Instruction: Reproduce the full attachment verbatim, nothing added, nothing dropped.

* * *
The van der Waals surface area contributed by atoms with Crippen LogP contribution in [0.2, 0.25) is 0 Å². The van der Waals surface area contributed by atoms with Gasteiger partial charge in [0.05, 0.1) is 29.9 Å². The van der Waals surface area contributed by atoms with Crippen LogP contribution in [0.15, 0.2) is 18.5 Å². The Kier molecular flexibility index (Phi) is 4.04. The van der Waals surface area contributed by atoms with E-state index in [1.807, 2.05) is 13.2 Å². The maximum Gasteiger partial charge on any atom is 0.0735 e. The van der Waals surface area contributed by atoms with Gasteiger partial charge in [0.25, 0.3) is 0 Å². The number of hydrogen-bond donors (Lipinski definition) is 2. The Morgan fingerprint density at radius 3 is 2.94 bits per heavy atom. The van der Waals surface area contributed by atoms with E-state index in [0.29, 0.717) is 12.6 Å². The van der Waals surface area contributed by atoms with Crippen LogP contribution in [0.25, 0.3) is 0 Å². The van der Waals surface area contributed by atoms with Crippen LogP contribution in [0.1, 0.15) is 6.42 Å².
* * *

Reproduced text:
The van der Waals surface area contributed by atoms with Crippen LogP contribution in [0.2, 0.25) is 0 Å². The van der Waals surface area contributed by atoms with Gasteiger partial charge in [0.05, 0.1) is 29.9 Å². The van der Waals surface area contributed by atoms with Crippen LogP contribution in [0.15, 0.2) is 18.5 Å². The Kier molecular flexibility index (Phi) is 4.04. The van der Waals surface area contributed by atoms with E-state index in [1.807, 2.05) is 13.2 Å². The maximum Gasteiger partial charge on any atom is 0.0735 e. The van der Waals surface area contributed by atoms with Gasteiger partial charge in [0.25, 0.3) is 0 Å². The number of hydrogen-bond donors (Lipinski definition) is 2. The Morgan fingerprint density at radius 3 is 2.94 bits per heavy atom. The van der Waals surface area contributed by atoms with E-state index in [0.29, 0.717) is 12.6 Å². The van der Waals surface area contributed by atoms with Crippen LogP contribution in [0.25, 0.3) is 0 Å². The van der Waals surface area contributed by atoms with Crippen LogP contribution in [0.1, 0.15) is 6.42 Å².